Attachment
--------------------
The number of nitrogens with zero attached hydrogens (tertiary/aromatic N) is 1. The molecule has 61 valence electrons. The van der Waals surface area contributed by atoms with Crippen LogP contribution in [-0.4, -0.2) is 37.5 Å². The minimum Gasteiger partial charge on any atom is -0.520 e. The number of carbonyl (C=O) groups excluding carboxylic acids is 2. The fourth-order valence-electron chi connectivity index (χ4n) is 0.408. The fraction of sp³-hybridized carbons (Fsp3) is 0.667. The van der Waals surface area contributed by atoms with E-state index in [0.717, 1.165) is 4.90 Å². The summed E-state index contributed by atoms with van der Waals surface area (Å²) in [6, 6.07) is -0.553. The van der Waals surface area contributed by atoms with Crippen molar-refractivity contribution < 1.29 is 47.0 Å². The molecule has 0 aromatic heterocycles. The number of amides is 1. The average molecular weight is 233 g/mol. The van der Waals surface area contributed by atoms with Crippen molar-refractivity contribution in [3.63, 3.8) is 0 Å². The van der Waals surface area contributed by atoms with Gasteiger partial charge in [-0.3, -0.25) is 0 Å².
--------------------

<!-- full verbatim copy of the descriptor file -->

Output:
The number of nitrogens with zero attached hydrogens (tertiary/aromatic N) is 1. The molecule has 61 valence electrons. The van der Waals surface area contributed by atoms with Crippen LogP contribution in [-0.4, -0.2) is 37.5 Å². The minimum Gasteiger partial charge on any atom is -0.520 e. The number of carbonyl (C=O) groups excluding carboxylic acids is 2. The fourth-order valence-electron chi connectivity index (χ4n) is 0.408. The fraction of sp³-hybridized carbons (Fsp3) is 0.667. The van der Waals surface area contributed by atoms with E-state index in [0.717, 1.165) is 4.90 Å². The summed E-state index contributed by atoms with van der Waals surface area (Å²) in [6, 6.07) is -0.553. The van der Waals surface area contributed by atoms with Crippen molar-refractivity contribution < 1.29 is 47.0 Å². The molecule has 0 aromatic heterocycles. The number of amides is 1. The average molecular weight is 233 g/mol. The van der Waals surface area contributed by atoms with Crippen molar-refractivity contribution in [3.63, 3.8) is 0 Å². The van der Waals surface area contributed by atoms with Gasteiger partial charge in [-0.3, -0.25) is 0 Å².